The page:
Have you ever heard the phrase “odd man out?” It means you didn’t fit. You don’t measure up for some reason. You were excluded. It hurts.
I’ve been that person numerous times. I get it because I’m pastor sometimes. People assume I can’t also be fun. So they don’t invite me to the party. I experienced it some in business circles. There are haves and have nots in many business circles. I was mostly in the have nots. I’ve even been excluded though for having too much. People assume because I’m not struggling like they are that I probably never have.
We’ve all been excluded at some point in life.
Have you ever opened your refrigerator and said with passion, “Whoa, what IS that smell? I have and it’s no fun. I quickly launch a breath-holding expedition to find the source of the foul smell that is making everything stink too.
We don’t just leave it there do we? We get rid of it. We agree that it’s unacceptable and do something about it.
There are things that can make your leadership team or staff “smell bad” too.
I call them the foul four. I recently checked my thinking by doing quick interviews with a half dozen “bosses” of church staff asking the question: “What are the characteristics of staff you like the least? The four held steady.
The Petersen House in Washington D.C. is the house across the street from Ford’s Theatre, where a mortally wounded Abraham Lincoln was taken after being shot by John Wilkes Booth. A few hours later, Lincoln succumbed to his wounds and, as then Secretary of War Edwin Stanton observed, passed into the ages.
For years, his blood-stained pillow remained on display—a testimony to the horrific events of April 14, 1865, and the violent death of one of our greatest presidents.
A while back, some friends of mine visited the Petersen House only to discover that the pillow had been removed, and placed into storage. The only item that contained the blood of the "Great Emancipator" had been taken out of public sight and put into a place where it could, potentially, be forgotten.
I believe the most overlooked key to growing a church is this: We must love unbelievers the way Jesus did. Without His passion for the lost, we will be unwilling to make the sacrifices necessary to reach them.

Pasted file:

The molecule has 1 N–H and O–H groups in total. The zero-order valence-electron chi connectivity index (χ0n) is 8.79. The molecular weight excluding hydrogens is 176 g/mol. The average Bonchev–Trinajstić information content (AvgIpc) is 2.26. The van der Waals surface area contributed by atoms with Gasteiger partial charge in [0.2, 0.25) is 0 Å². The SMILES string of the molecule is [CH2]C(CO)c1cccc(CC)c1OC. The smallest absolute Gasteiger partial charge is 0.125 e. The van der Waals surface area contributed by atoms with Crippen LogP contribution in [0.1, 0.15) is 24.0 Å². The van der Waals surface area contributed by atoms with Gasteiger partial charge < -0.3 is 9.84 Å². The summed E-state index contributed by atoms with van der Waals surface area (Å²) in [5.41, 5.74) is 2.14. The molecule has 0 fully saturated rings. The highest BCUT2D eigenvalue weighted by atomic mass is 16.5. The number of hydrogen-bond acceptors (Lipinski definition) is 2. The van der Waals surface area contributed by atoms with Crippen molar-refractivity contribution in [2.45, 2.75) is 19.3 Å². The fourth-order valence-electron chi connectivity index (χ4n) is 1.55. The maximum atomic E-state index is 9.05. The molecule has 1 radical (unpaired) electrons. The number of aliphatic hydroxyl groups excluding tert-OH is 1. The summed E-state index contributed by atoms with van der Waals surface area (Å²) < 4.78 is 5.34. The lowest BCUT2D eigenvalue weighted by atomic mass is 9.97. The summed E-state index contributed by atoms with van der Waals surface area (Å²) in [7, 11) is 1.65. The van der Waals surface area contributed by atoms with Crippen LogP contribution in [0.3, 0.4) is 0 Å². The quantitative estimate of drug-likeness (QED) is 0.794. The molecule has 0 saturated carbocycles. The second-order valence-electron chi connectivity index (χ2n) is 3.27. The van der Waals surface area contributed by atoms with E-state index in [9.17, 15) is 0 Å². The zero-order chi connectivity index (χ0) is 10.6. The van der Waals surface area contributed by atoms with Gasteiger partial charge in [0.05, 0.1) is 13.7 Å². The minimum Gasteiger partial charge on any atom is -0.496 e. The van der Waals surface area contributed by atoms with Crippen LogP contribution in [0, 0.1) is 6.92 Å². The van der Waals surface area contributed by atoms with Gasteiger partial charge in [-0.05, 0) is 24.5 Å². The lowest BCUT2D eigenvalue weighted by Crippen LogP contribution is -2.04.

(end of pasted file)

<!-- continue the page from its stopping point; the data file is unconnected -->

Jesus loved lost people. He loved spending time with them. He went to their parties. From the Gospels, it is obvious that Jesus enjoyed being with seekers far more than being with religious leaders. He was called the “friend of sinners” (see Luke 7:34). How many people would call your church that?
Jesus loved being with people and they felt it. Even little children wanted to be around Jesus, which speaks volumes about what kind of person he was and what kind of pastor he’d be. Children instinctively seem to gravitate toward loving, accepting people.
I knew a man very well who went to work for a major ministry. He quickly worked his way into a position of leadership. Whenever he was in the presence of the president of the ministry, he was the picture of honor.
From serving the man water, juice, etc., to buckling him in his car, to displaying the most incredible outward show of honor and respect once could imagine. But when he was not in the presence of the mentor, he would second-guess his boss and make ever increasing disparaging remarks.
This man had a hidden agenda. He was operating under the deception that he would one day take this man’s ministry, which, sadly, he eventually attempted to do through a five-year series of frivolous and totally unsuccessful lawsuits against his mentor.
Two roads diverged in a wood, and I— I took the one less traveled by, and that has made all the difference.
Two paths. Robert Frost wrote about them, and Kid President pep talked about them. But what are the two paths?
All leaders have two options, two paths, two choices—faith or fear.
While reading the Book of Joshua recently, I noticed those two paths, and I prayed that I would never do what ten of the twelve leaders (spies) did to the people they were called to lead.